Thirdly, the legitimacy of the Iranian government within the eyes of the Iranian public is shaky, at best. Vast swaths of the working classes in Iran distrust the government for its inability to offer them economic opportunities; equally vast swaths in the middle and upper classes distrust the government for its dictatorial and non-democratic nature. This distrust could lead to two consequences- the first, an internal crackdown against dissidents which could rehash the worst excesses of Ayatollah Khomeini’s regime in the 1980s; the second, an unwillingness on the part of Iran’s largely volunteer army to fight for a regime they don’t believe in. Obviously, none of these factors will help construct the broad anti-ISIS front many throughout the Middle East and the West are looking for.

Yes, Iran could play a role in preventing ISIS’s influence from growing. But it has to negotiate a knife’s edge perched on a tightrope in order to do so. Stay tuned, folks.

ISIS’s Broken Clock

ISIS may have a point. Yeah, I know how that sounds. But hear me out.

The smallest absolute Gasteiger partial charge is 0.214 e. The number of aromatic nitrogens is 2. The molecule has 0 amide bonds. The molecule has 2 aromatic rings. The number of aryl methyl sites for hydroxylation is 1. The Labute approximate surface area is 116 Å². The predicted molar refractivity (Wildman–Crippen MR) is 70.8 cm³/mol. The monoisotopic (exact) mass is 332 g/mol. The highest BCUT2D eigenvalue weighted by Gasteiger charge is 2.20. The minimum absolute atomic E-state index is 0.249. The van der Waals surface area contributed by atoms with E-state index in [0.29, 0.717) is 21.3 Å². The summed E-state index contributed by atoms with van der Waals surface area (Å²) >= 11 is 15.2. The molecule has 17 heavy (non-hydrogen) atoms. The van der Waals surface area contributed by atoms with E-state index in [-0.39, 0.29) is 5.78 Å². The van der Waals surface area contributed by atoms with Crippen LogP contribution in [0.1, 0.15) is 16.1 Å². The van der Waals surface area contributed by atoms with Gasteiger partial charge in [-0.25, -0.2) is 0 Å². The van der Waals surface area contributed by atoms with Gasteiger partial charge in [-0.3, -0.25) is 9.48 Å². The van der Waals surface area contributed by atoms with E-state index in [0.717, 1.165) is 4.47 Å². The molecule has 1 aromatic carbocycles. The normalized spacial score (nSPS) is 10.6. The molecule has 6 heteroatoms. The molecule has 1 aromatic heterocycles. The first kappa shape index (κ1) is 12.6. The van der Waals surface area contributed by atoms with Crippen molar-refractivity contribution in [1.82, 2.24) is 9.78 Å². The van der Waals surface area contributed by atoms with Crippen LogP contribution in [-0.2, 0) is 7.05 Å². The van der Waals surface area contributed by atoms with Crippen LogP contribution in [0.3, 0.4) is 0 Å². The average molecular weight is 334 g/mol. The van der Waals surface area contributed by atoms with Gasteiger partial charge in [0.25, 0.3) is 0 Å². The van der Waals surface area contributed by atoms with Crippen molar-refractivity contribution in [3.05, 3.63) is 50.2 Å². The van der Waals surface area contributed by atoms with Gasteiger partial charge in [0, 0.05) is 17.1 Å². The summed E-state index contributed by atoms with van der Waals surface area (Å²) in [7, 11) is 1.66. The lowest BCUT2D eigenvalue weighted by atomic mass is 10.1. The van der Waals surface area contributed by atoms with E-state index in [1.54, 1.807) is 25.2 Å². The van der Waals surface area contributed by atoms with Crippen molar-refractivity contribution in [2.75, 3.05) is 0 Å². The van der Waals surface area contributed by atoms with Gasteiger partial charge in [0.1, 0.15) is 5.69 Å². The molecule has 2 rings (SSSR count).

One of ISIS’s main positions is their opposition to the Sykes-Picot borders imposed upon Middle Eastern states (or their colonial predecessors) after World War I. This is a case of a broken clock being right twice a day- although it can’t be proven (as it never happened), it’s almost certain that a Middle East in which borders are based on ethnic groups, rather than the jumbled mess that they are today, would be a significantly more stable area. The effect of ethnic fragmentation on political stability and development has been studied for years, and besides, it’s intuitive enough. It’s not difficult to imagine that nations sharing a common culture, language and goals would benefit from greater stability. Moreover, popular opposition to the Sykes-Picot borders among Middle Easterners spreads far beyond ISIS- in fact, it’s pretty much the one thing ISIS and the Kurds agree on.